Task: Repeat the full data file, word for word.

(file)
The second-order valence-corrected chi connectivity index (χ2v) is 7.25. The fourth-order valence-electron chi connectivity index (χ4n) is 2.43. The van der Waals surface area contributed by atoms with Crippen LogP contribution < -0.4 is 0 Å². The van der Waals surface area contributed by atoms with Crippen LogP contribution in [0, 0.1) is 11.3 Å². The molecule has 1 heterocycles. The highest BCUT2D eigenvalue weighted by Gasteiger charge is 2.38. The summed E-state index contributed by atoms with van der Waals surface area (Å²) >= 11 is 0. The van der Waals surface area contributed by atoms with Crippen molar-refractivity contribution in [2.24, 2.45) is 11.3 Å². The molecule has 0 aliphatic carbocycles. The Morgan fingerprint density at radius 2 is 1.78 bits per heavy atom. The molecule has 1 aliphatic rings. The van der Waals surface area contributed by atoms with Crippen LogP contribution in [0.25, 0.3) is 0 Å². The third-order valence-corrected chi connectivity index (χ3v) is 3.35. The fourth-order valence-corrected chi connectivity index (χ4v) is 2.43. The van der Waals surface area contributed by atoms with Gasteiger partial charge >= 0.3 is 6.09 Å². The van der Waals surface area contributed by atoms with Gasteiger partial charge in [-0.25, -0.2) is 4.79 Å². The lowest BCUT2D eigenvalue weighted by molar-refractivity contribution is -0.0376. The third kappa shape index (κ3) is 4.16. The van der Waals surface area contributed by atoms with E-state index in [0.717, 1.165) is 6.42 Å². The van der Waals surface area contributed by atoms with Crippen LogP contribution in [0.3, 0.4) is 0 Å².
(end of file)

The second-order valence-corrected chi connectivity index (χ2v) is 7.25. The fourth-order valence-electron chi connectivity index (χ4n) is 2.43. The van der Waals surface area contributed by atoms with Crippen LogP contribution < -0.4 is 0 Å². The van der Waals surface area contributed by atoms with Crippen LogP contribution in [0, 0.1) is 11.3 Å². The molecule has 1 heterocycles. The highest BCUT2D eigenvalue weighted by Gasteiger charge is 2.38. The summed E-state index contributed by atoms with van der Waals surface area (Å²) >= 11 is 0. The van der Waals surface area contributed by atoms with Crippen molar-refractivity contribution in [2.24, 2.45) is 11.3 Å². The molecule has 0 aliphatic carbocycles. The Morgan fingerprint density at radius 2 is 1.78 bits per heavy atom. The molecule has 1 aliphatic rings. The van der Waals surface area contributed by atoms with Crippen LogP contribution in [0.25, 0.3) is 0 Å². The third-order valence-corrected chi connectivity index (χ3v) is 3.35. The fourth-order valence-corrected chi connectivity index (χ4v) is 2.43. The van der Waals surface area contributed by atoms with Gasteiger partial charge >= 0.3 is 6.09 Å². The van der Waals surface area contributed by atoms with Gasteiger partial charge in [-0.25, -0.2) is 4.79 Å². The lowest BCUT2D eigenvalue weighted by molar-refractivity contribution is -0.0376. The third kappa shape index (κ3) is 4.16. The van der Waals surface area contributed by atoms with E-state index in [0.717, 1.165) is 6.42 Å². The van der Waals surface area contributed by atoms with Crippen LogP contribution in [0.3, 0.4) is 0 Å².